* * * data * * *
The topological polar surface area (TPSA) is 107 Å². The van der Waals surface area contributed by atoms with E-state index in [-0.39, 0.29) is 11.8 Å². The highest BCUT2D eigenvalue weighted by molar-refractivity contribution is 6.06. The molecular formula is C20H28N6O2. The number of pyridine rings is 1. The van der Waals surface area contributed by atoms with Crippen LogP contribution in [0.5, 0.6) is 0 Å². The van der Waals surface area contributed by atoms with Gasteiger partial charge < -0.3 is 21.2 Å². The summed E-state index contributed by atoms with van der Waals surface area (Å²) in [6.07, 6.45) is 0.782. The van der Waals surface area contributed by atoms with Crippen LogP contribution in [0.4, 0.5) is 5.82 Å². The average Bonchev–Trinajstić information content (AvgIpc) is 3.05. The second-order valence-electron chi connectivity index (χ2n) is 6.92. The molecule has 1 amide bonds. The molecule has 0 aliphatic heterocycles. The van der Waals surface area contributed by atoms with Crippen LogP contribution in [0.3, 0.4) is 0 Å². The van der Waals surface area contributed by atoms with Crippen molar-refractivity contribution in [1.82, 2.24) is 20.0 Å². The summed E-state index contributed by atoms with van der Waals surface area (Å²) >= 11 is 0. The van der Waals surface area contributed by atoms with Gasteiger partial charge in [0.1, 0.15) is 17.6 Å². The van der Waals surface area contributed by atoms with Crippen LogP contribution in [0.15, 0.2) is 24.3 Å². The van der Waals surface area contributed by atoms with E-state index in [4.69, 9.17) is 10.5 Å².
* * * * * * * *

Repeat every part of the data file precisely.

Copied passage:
The topological polar surface area (TPSA) is 107 Å². The van der Waals surface area contributed by atoms with E-state index in [-0.39, 0.29) is 11.8 Å². The highest BCUT2D eigenvalue weighted by molar-refractivity contribution is 6.06. The molecular formula is C20H28N6O2. The number of pyridine rings is 1. The van der Waals surface area contributed by atoms with Crippen LogP contribution in [0.5, 0.6) is 0 Å². The van der Waals surface area contributed by atoms with Gasteiger partial charge < -0.3 is 21.2 Å². The summed E-state index contributed by atoms with van der Waals surface area (Å²) in [6.07, 6.45) is 0.782. The van der Waals surface area contributed by atoms with Crippen LogP contribution in [0.4, 0.5) is 5.82 Å². The average Bonchev–Trinajstić information content (AvgIpc) is 3.05. The second-order valence-electron chi connectivity index (χ2n) is 6.92. The molecule has 1 amide bonds. The molecule has 0 aliphatic heterocycles. The van der Waals surface area contributed by atoms with Crippen LogP contribution in [0.3, 0.4) is 0 Å². The van der Waals surface area contributed by atoms with Crippen molar-refractivity contribution in [1.82, 2.24) is 20.0 Å². The summed E-state index contributed by atoms with van der Waals surface area (Å²) >= 11 is 0. The van der Waals surface area contributed by atoms with Gasteiger partial charge in [0.1, 0.15) is 17.6 Å². The van der Waals surface area contributed by atoms with Crippen LogP contribution in [0.15, 0.2) is 24.3 Å². The van der Waals surface area contributed by atoms with E-state index in [4.69, 9.17) is 10.5 Å².